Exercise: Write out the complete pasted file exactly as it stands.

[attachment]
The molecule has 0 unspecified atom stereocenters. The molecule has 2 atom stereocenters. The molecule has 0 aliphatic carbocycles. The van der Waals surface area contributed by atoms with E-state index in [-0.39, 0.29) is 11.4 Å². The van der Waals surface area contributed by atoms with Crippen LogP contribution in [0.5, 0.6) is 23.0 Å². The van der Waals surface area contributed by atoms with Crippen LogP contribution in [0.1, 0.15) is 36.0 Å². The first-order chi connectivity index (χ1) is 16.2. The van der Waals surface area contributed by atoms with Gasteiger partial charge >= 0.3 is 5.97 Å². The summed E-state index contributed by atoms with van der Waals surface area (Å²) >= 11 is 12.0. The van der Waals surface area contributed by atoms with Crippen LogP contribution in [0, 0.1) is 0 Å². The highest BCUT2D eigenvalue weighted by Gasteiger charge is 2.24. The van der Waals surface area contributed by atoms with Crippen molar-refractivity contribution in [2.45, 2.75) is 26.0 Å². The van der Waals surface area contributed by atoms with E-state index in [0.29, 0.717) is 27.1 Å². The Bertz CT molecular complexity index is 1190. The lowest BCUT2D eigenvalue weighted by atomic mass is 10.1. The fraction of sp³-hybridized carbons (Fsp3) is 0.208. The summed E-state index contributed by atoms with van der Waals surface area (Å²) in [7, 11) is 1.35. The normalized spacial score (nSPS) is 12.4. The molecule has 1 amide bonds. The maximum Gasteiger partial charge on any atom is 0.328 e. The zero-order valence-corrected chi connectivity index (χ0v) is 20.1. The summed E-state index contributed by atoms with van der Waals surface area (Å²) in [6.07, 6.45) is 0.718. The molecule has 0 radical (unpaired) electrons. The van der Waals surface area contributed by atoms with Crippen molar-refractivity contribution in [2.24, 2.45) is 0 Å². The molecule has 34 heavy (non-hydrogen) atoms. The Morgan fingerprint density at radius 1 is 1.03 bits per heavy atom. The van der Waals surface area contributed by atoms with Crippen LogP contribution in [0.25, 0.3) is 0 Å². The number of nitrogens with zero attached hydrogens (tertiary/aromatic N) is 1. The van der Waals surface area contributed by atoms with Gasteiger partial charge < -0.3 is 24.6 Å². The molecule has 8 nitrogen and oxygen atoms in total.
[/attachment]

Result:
The molecule has 0 unspecified atom stereocenters. The molecule has 2 atom stereocenters. The molecule has 0 aliphatic carbocycles. The van der Waals surface area contributed by atoms with E-state index in [-0.39, 0.29) is 11.4 Å². The van der Waals surface area contributed by atoms with Crippen LogP contribution in [0.5, 0.6) is 23.0 Å². The van der Waals surface area contributed by atoms with Crippen LogP contribution in [0.1, 0.15) is 36.0 Å². The first-order chi connectivity index (χ1) is 16.2. The van der Waals surface area contributed by atoms with Gasteiger partial charge >= 0.3 is 5.97 Å². The summed E-state index contributed by atoms with van der Waals surface area (Å²) >= 11 is 12.0. The van der Waals surface area contributed by atoms with Crippen LogP contribution in [0, 0.1) is 0 Å². The highest BCUT2D eigenvalue weighted by Gasteiger charge is 2.24. The van der Waals surface area contributed by atoms with Crippen molar-refractivity contribution in [2.45, 2.75) is 26.0 Å². The van der Waals surface area contributed by atoms with E-state index in [0.29, 0.717) is 27.1 Å². The Bertz CT molecular complexity index is 1190. The lowest BCUT2D eigenvalue weighted by atomic mass is 10.1. The fraction of sp³-hybridized carbons (Fsp3) is 0.208. The summed E-state index contributed by atoms with van der Waals surface area (Å²) in [7, 11) is 1.35. The normalized spacial score (nSPS) is 12.4. The molecule has 1 amide bonds. The maximum Gasteiger partial charge on any atom is 0.328 e. The zero-order valence-corrected chi connectivity index (χ0v) is 20.1. The summed E-state index contributed by atoms with van der Waals surface area (Å²) in [6.07, 6.45) is 0.718. The molecule has 0 radical (unpaired) electrons. The van der Waals surface area contributed by atoms with Crippen molar-refractivity contribution in [2.24, 2.45) is 0 Å². The molecule has 34 heavy (non-hydrogen) atoms. The Morgan fingerprint density at radius 1 is 1.03 bits per heavy atom. The van der Waals surface area contributed by atoms with Crippen LogP contribution in [0.25, 0.3) is 0 Å². The number of nitrogens with zero attached hydrogens (tertiary/aromatic N) is 1. The van der Waals surface area contributed by atoms with Gasteiger partial charge < -0.3 is 24.6 Å². The molecule has 8 nitrogen and oxygen atoms in total.